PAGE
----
East Germany that I had come into the Democratic Republic from the
Federal Republic, via Hof. That was how I escaped being handed over to

With regard to his scheduled expulsion to Poland the applicant states
the following:

"From letters received before my arrest I learned from my brother that
the Polish authorities are proceeding against me;

- for illegal exit from Poland;
- for betrayal of secrets and military information to the USA, Great
  Britain, France and the Federal Republic of Germany;
- for desertion from the Polish army;
- for subversive activities stirring up Polish workers, wooing them
  away and inciting them to leave Poland.

The amnesty to which the Federal Republic refers does not apply to me
since I left the Polish Republic illegally more than once. The Polish
authorities say that by my behaviour I have forfeited all favour from
the Polish people. I am in any case sure, if handed over to the Polish
authorities, even if all the other charges fail, of going to prison for
fifteen years, since that sentence has already been passed."

2. In their observations, the respondent Government stated as follows:

"The applicant has submitted in his two letters to the Commission that
he deserted from the Polish army in 1949,. that he was sentenced in his
absence to 15 years' imprisonment (Haft) and that he would have to
expect the enforcement of that sentence if he were to be expelled.

In this connection it should, first, be mentioned that also in the
States Members of the Council of Europe, desertion is quite generally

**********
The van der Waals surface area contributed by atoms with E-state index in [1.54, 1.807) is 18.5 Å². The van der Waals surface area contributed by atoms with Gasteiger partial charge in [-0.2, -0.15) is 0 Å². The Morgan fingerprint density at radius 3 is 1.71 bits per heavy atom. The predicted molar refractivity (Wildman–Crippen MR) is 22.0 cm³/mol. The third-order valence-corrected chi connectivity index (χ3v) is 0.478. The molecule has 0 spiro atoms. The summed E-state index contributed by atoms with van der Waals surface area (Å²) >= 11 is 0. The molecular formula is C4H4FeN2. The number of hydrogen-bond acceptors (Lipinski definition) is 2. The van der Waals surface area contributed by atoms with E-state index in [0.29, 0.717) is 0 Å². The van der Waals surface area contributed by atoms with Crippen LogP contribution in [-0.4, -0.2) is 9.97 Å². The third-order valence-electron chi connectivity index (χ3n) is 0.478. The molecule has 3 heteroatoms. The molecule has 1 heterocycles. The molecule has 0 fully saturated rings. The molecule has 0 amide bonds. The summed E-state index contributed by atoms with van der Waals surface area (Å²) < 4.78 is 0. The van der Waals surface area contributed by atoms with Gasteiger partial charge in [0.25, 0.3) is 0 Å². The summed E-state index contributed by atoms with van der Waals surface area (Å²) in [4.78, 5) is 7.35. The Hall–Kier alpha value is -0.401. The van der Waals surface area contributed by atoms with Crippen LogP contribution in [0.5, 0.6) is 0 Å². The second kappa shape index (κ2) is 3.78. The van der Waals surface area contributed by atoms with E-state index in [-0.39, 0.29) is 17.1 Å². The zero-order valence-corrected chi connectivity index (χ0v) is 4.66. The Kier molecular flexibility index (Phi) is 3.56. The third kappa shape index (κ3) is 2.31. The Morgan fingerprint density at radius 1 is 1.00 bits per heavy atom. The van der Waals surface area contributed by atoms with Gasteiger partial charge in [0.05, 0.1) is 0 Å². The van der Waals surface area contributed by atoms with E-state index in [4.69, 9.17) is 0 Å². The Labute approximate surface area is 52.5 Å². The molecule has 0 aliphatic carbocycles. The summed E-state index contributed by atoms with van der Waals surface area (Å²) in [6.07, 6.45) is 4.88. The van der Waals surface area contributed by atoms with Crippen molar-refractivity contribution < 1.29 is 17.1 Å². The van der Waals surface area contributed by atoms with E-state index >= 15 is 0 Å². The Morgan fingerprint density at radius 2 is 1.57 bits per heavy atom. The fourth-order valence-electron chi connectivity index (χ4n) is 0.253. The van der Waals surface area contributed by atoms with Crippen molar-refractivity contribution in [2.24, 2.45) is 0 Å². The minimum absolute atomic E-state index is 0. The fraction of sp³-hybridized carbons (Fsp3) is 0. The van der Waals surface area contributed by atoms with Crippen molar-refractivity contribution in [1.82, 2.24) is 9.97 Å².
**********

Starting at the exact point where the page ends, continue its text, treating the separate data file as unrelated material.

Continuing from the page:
subject to prosecution. Therefore, the mere fact that this offence will
be prosecuted and punished, cannot be regarded as inhuman treatment
within the meaning of Article 3 of the Convention. There are, moreover,
no concrete indications from which it might appear that the applicant,
as alleged by him, would be in danger of having to serve a sentence of
15 years' imprisonment (Haft) if he were to be expelled to Poland. What
is peculiar in the first place is the fact that the applicant has never
named the court which allegedly sentenced him or the date when the
alleged sentence of "Haft" was imposed. His other allegations in this
connection also are very vague. He has not given any further details
about the reason for which he was sentenced. In his letter of .. May
1969, to the Commission (page 1), he has merely said that he had been
sentenced in criminal proceedings of a political nature. Nor has the
applicant, so far as is known up to now, stated anything regarding the